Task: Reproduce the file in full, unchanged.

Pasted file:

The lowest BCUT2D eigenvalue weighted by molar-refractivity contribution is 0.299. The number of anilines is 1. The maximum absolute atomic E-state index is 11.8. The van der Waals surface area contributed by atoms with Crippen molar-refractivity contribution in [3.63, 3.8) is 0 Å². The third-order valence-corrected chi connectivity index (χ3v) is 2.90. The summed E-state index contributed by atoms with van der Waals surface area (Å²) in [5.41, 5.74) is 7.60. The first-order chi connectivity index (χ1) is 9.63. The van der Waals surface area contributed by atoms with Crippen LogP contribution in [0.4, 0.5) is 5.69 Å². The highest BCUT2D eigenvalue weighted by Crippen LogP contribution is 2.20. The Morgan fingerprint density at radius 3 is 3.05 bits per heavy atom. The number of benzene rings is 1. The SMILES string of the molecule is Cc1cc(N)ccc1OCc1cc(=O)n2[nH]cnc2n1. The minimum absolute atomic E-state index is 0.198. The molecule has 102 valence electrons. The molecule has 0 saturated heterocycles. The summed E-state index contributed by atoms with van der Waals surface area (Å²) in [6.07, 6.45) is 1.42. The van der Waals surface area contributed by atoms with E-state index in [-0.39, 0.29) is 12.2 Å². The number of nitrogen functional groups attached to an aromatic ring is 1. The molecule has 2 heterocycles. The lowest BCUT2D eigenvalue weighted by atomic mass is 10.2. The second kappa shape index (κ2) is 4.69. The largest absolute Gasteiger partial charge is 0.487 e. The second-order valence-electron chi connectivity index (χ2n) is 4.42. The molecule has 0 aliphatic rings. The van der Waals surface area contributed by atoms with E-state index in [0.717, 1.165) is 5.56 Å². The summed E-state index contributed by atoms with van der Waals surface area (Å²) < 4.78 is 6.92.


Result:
The lowest BCUT2D eigenvalue weighted by molar-refractivity contribution is 0.299. The number of anilines is 1. The maximum absolute atomic E-state index is 11.8. The van der Waals surface area contributed by atoms with Crippen molar-refractivity contribution in [3.63, 3.8) is 0 Å². The third-order valence-corrected chi connectivity index (χ3v) is 2.90. The summed E-state index contributed by atoms with van der Waals surface area (Å²) in [5.41, 5.74) is 7.60. The first-order chi connectivity index (χ1) is 9.63. The van der Waals surface area contributed by atoms with Crippen LogP contribution in [0.4, 0.5) is 5.69 Å². The highest BCUT2D eigenvalue weighted by Crippen LogP contribution is 2.20. The Morgan fingerprint density at radius 3 is 3.05 bits per heavy atom. The number of benzene rings is 1. The SMILES string of the molecule is Cc1cc(N)ccc1OCc1cc(=O)n2[nH]cnc2n1. The minimum absolute atomic E-state index is 0.198. The molecule has 102 valence electrons. The molecule has 0 saturated heterocycles. The summed E-state index contributed by atoms with van der Waals surface area (Å²) in [6.07, 6.45) is 1.42. The van der Waals surface area contributed by atoms with E-state index in [-0.39, 0.29) is 12.2 Å². The number of nitrogen functional groups attached to an aromatic ring is 1. The molecule has 2 heterocycles. The lowest BCUT2D eigenvalue weighted by atomic mass is 10.2. The second kappa shape index (κ2) is 4.69. The largest absolute Gasteiger partial charge is 0.487 e. The second-order valence-electron chi connectivity index (χ2n) is 4.42. The molecule has 0 aliphatic rings. The van der Waals surface area contributed by atoms with E-state index in [0.717, 1.165) is 5.56 Å². The summed E-state index contributed by atoms with van der Waals surface area (Å²) < 4.78 is 6.92.